“It’s totally my obsession”, says HTRK singer Jonnine Standish from her home in Australia, talking about her fixation on examining the pros and cons of the average workday. We're having a three-way conversation via Skype with her band mate Nigel Yang across Melbourne, Sydney and London in advance of the release of their haunting electronic third album, Psychic 9-5 Club, out on Ghostly International on April 1 and streaming today on Dazed.
The album title makes clear reference to the "day job", but this is also a conversation that has been going on in the HTRK camp for a while. The first time I spoke to the band about three years ago, we were sitting in Standish’s then-East London apartment, smoking cigarettes and talking about HTRK’s second album Work (work, work). Back then, Yang occasionally taught music to get by, while Standish refused to divulge what exactly her “embarrassingly corporate job” was.
Things have changed quite a bit since then. Not only in the fact Standish has no problem revealing her “cushy” four days a week gig as a graphic designer but also in the band’s emotional and creative evolution, following a traumatic journey through a relocation-turned-miserable from Melbourne to Berlin, to losing third member, Sean Stewart to suicide in London and finally being compelled to move back to Australia for family reasons in 2012.
With this final stop comes the lifestyle change: “cleaning up” and finding natural alternatives to transcending a tough physical reality, HTRK’s third album (the first with no input from Stewart) reveals a certain clarity of focus that earlier records don’t have. With Marry Me Tonight (2009) the trio was still ostensibly a noise band, drowning vocal and sentiment in bass and reverb. The grief of Work (work, work), written with Stewart but produced after his death, was underscored by muffled, darkly funny lyrics and a palpable, existential grief.
Psychic 9-5 Club, on the other hand, is imbued with a newly sunny disposition, however tempered by the sarcastic humour of a band that’s been through a lot. The synthesised high of "Blue Sunshine" mirrors the light and warmth of the temperate climate of Sydney where it was written, while the crystalline rhythm of "Feels Like Love" features a sound byte of Yang and Standish actually laughing.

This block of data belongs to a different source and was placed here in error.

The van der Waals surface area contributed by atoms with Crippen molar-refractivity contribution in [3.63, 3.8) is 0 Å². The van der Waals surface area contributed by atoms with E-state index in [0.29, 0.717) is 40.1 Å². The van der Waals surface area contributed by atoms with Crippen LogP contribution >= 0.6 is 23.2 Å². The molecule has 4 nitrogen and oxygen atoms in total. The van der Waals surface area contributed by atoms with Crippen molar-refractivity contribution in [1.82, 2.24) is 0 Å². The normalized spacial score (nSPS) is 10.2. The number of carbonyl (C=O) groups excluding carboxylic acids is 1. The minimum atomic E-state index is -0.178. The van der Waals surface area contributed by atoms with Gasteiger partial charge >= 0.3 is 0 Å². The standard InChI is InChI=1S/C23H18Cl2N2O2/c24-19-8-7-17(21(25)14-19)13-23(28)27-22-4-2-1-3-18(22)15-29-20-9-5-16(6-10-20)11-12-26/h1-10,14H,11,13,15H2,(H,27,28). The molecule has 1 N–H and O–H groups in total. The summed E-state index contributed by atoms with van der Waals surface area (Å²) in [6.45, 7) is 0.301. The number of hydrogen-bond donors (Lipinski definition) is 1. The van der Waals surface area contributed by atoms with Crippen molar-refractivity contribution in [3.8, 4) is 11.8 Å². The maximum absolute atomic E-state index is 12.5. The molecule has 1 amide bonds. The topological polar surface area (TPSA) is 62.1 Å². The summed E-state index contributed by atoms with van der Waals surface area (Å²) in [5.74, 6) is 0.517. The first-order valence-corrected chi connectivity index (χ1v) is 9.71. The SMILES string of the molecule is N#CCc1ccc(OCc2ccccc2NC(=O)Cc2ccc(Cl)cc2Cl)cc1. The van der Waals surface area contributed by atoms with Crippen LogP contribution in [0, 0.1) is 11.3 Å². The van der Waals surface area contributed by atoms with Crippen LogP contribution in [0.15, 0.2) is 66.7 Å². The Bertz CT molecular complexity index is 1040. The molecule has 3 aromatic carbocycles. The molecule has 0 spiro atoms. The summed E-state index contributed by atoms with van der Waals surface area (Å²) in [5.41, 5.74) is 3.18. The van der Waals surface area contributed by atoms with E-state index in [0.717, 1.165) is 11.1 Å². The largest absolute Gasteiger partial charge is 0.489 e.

“We both really like the idea of that energy that can exist between the hours of nine to five, which for a lot of people are wasted hours, or hours of just going through the motions”, says Standish about their loose idea of reclaiming lost time, behind a dualistic title that lingers between spiritual transcendence and social responsibility. “There’s a basis to all this stuff that we’re exploring. It’s real”, offers Yang, “strange things can happen when you’re living in this clean and clear state of mind.”
Here are five clean and clear factors feeding into the Psychic 9-5 Club album:
Accompanying HTRK’s 2013-released Secret Thirteen mix, which in a way marks the emotional and creative transition of the band from near-morbid introspection to life affirming self-reflection, there’s a press shot featuring Standish and Yang’s shadowy figures sat in front of a lurid pinky-purple sign saying “Psychic” – one of many Manhattan clairvoyants that some people might not know is a fixture of New York nightlife. “I love that it’s in nightclub neon”, says Yang about the photo that partly inspired the direction of Psychic 9-5. The pair mixed and selected tracks based on an imaginary establishment “where no one’s taking drugs and drinking but they’re not just being boring and straight. They’re on a whole other level of consciousness through New Age techniques”.
While HTRK stress that “the crystal ball tarot reader” has nothing to do with the album at all, there was a latent interest in cartomancy that eventually found voice in this latest album. “I think we were in Sydney a couple of years ago and we actually had tarot reading for the band, which we recorded,” laughs Standish. “It’s one of those ideas that has manifested over the years and taken shape with this album title, but I think it’s more almost like an intuition, an energetic connection, rather than the clichéd symbolism”.